What this Maple Cookie Recipe taught me about cooking: Baking Soda is meant to be used in recipes that use a natural acid. These natural acids can include lemon juice, molasses, or buttermilk. Surprisingly enough, brown sugar is an “acid” that requires baking soda! 

Baking (along with reading) is, always and forever, my happy place. I love baking all the time, but I especially love baking on the days when life seems like it’s out of my control.

There’s something comforting about following a recipe to the T. There’s something reassuring about knowing that if you put exactly 1 cup of flour and exactly ½ cup of butter in your recipe, your creation will turn out exactly like it’s supposed to.

I will say this until the day I die: when my life feels like it’s outside of my control, I bake. 

15 maple cookies lined up

The Chemistry of Baking

This reassuring, comforting feeling of baking really disappears when you’re making up the recipe yourself. It’s for that reason that I almost dislike baking for the blog.

There’s a lot of chemistry that goes into baking, and, if I’m speaking candidly, I was never professional trained (or even ameaturely trained) in how exactly to get the chemistry of a recipe right. I love baking other people’s recipes, but coming up with my own brings a lot of stress into my Foreign Fork life. 

But as the year was coming to an end, I REALLY wanted to try my hand at baking cookies. The idea scared me, but the thought of finally coming up with my own perfect recipe– and my own perfect Maple Cookie Recipe nonetheless– was too enticing to scare me off.

I made FIVE batches of these Maple Cookies before I finally got them right! And thank goodness I did, because I think my pants were starting to fit a little tighter thanks to all of that cookie dough (oops!). 

I still wouldn’t say I’m a cookie-making expert, but I’m certainly more knowledgeable than I was before… and that’s the whole point of this blog, right?!

Stacked maple cookies with milk

Are Maple Cookies Canadian? 

Darn tootin! They definitely sound like it, eh? 

Hehe, sorry. 

Anyways, it’s a safe assumption that pretty much any recipe with maple syrup is Canadian in origin. In fact, Canada produces more than 80% of the world’s maple syrup, and they even have a stash in case of a natural disaster! They can’t live without it!

This recipe was entirely of my own creation, but maple cookies are a favorite in Canada (and you’re about to see why!) 

maple cookies strewn on the table

What’s in this Recipe for Maple Cookies? 

  • Butter
  • Dark brown sugar
  • Granulated sugar
  • Pure maple syrup 
  • An egg
  • Baking soda 
  • Salt
  • Vanilla
  • Maple extract (found near the vanilla extract)
  • Oats or oat flour
  • All purpose flour 

How to Make Maple Cookies

If you have oats instead of oat flour, place the oats in a food processor of blender and grind into a powder. It’s as easy as that!

Melt the butter almost completely and then cream together with brown sugar and granulated sugar until just combined. 

Add egg until just combined

Add maple syrup, vanilla extract, and maple extract until just combined

Use a wooden spoon to hand mix baking soda, salt, vanilla, oat flour, and all-purpose flour into a dough

Scoop into cookies and bake for 10 minutes at 375. Remove from oven but leave on pan to continue baking until cool.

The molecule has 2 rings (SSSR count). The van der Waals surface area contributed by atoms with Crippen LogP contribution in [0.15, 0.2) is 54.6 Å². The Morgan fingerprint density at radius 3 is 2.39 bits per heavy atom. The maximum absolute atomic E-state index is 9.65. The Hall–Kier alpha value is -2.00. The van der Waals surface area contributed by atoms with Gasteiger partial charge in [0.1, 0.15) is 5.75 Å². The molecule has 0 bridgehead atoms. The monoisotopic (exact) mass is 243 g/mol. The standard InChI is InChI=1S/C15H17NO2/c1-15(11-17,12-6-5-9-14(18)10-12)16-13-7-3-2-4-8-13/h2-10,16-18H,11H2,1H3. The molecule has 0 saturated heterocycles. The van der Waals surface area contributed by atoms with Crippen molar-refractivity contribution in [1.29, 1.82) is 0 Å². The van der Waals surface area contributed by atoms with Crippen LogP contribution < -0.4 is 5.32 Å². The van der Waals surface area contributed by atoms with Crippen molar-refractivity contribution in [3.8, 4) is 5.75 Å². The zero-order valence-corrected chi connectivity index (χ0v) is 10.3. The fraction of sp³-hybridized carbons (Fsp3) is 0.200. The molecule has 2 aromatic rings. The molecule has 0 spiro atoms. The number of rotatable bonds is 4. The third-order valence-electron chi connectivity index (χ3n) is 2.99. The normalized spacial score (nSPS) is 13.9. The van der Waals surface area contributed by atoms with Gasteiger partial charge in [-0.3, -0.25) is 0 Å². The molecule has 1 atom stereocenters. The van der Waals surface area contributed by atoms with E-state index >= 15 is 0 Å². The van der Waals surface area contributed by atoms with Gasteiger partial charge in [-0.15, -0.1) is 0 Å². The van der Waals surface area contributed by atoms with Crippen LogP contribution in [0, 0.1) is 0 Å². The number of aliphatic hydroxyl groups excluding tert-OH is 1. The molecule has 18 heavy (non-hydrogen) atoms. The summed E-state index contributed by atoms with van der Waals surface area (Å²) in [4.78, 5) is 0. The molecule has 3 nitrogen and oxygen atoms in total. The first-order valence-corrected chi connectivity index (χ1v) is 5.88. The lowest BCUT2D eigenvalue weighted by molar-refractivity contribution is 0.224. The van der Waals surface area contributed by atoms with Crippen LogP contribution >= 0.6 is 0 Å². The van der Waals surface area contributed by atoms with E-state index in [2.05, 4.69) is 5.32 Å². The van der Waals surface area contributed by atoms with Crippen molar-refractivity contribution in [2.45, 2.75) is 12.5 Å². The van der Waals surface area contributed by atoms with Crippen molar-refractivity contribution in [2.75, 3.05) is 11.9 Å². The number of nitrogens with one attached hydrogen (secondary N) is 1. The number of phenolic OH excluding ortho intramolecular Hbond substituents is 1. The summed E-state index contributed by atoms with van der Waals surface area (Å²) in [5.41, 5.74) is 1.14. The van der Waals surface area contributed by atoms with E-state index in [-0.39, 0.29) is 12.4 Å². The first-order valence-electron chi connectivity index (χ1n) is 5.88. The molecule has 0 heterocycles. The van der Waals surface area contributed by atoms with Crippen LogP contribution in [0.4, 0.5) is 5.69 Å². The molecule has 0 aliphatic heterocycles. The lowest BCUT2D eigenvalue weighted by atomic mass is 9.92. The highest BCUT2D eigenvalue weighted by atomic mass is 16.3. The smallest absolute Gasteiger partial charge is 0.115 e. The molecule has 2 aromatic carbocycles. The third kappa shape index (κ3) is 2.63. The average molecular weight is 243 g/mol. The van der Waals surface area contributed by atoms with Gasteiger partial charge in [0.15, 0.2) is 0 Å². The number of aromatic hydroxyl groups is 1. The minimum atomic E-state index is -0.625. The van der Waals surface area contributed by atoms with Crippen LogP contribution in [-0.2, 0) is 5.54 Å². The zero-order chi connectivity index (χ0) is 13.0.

Maple cookies pinterest image

Can Dogs Eat Maple Cookies? 

Lol okay so I use this website called answerthepublic.com and you can type in any word and it will tell you the most common questions people google about that word. So I typed in “maple cookies” and this was one of the most common questions??

I’m not quite sure what these humans are thinking, but I figured I’d humor them (as long as you promise to humor me!) 

Ummmm my guess is that dogs CAN eat maple cookies? But CAN does not equal SHOULD. I would advise you to keep the maple cookies away from your dog’s tummy, just to stay on the safe side. Lol, what the heck, internet. 

Anyways, you should make this recipe for maple cookies. And if you do, you should leave a comment letting me know what you thought!

And if you liked this recipe, you’ll also like: 

Maple Cookies

These maple cookies are literally heaven on a plate. They have the perfect taste of maple– not overpowering but definitely not negligible. The dough can be made in 10 minutes, there is no resting period, and the cookies bake for about 10 minutes in the oven. Can you think of anything more perfect in these beautiful fall months? I think not. 

Course Cookies, Dessert
Cuisine canada
Prep Time 10 minutes
Cook Time 10 minutes
Servings 32 cookies

Ingredients

  • ½ cup butter mostly melted
  • ½ cup dark brown sugar
  • ¼ cup granulated sugar
  • ¼ cup pure maple syrup
  • 1 egg
  • 1/2 tsp baking soda
  • ½ tsp salt
  • ½ tsp vanilla
  • 3/4-1 tsp maple flavoring depending on flavor preference
  • 1 cup oats or oat flour
  • 1 cup all-purpose flour

Instructions

  1. Preheat oven to 375 degrees.
  2. If using oats instead of oat flour, simply use a blender or food processor to grind the oats into a powder… now you have oat flour!

  3. Melt butter almost completely. In the bowl of stand mixer (or with an electric mixer) cream the butter together with brown sugar and granulated sugar until just combined.
  4. Add egg and mix until just combined.
  5. Add maple syrup, vanilla extract, and maple extract and mix until just combined.
  6. Use a wooden spoon to hand-mix baking soda, salt, oat flour, and all purpose flour.

  7. Use a small cookie scoop to scoop out dough onto ungreased cookie sheet.
  8. Bake for 10 minutes.
  9. Remove from the oven and leave on the cookie sheet to continue cooking until cooled.

Recipe Notes

Recipe copyright The Foreign Fork. For educational and personal use only.